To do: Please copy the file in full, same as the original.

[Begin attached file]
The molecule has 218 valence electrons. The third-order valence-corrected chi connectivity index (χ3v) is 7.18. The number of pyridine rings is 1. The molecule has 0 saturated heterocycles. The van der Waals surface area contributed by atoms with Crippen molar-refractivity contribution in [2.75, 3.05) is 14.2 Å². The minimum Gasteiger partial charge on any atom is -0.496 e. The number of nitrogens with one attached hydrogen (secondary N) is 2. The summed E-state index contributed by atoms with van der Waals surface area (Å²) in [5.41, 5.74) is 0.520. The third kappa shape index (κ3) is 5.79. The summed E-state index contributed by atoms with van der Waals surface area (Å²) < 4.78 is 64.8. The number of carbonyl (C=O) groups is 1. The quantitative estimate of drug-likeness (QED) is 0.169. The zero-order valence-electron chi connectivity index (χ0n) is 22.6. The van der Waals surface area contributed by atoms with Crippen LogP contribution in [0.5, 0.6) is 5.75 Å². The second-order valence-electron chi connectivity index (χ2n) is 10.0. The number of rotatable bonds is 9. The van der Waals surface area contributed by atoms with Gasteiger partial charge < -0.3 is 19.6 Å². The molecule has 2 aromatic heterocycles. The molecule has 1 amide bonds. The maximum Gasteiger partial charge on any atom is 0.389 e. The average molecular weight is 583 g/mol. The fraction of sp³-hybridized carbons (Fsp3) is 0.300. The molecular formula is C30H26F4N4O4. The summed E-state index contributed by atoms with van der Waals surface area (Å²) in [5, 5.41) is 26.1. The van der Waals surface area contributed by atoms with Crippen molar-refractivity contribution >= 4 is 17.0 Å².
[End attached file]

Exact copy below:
The molecule has 218 valence electrons. The third-order valence-corrected chi connectivity index (χ3v) is 7.18. The number of pyridine rings is 1. The molecule has 0 saturated heterocycles. The van der Waals surface area contributed by atoms with Crippen molar-refractivity contribution in [2.75, 3.05) is 14.2 Å². The minimum Gasteiger partial charge on any atom is -0.496 e. The number of nitrogens with one attached hydrogen (secondary N) is 2. The summed E-state index contributed by atoms with van der Waals surface area (Å²) in [5.41, 5.74) is 0.520. The third kappa shape index (κ3) is 5.79. The summed E-state index contributed by atoms with van der Waals surface area (Å²) < 4.78 is 64.8. The number of carbonyl (C=O) groups is 1. The quantitative estimate of drug-likeness (QED) is 0.169. The zero-order valence-electron chi connectivity index (χ0n) is 22.6. The van der Waals surface area contributed by atoms with Crippen LogP contribution in [0.5, 0.6) is 5.75 Å². The second-order valence-electron chi connectivity index (χ2n) is 10.0. The number of rotatable bonds is 9. The van der Waals surface area contributed by atoms with Gasteiger partial charge < -0.3 is 19.6 Å². The molecule has 2 aromatic heterocycles. The molecule has 1 amide bonds. The maximum Gasteiger partial charge on any atom is 0.389 e. The average molecular weight is 583 g/mol. The fraction of sp³-hybridized carbons (Fsp3) is 0.300. The molecular formula is C30H26F4N4O4. The summed E-state index contributed by atoms with van der Waals surface area (Å²) in [5, 5.41) is 26.1. The van der Waals surface area contributed by atoms with Crippen molar-refractivity contribution >= 4 is 17.0 Å².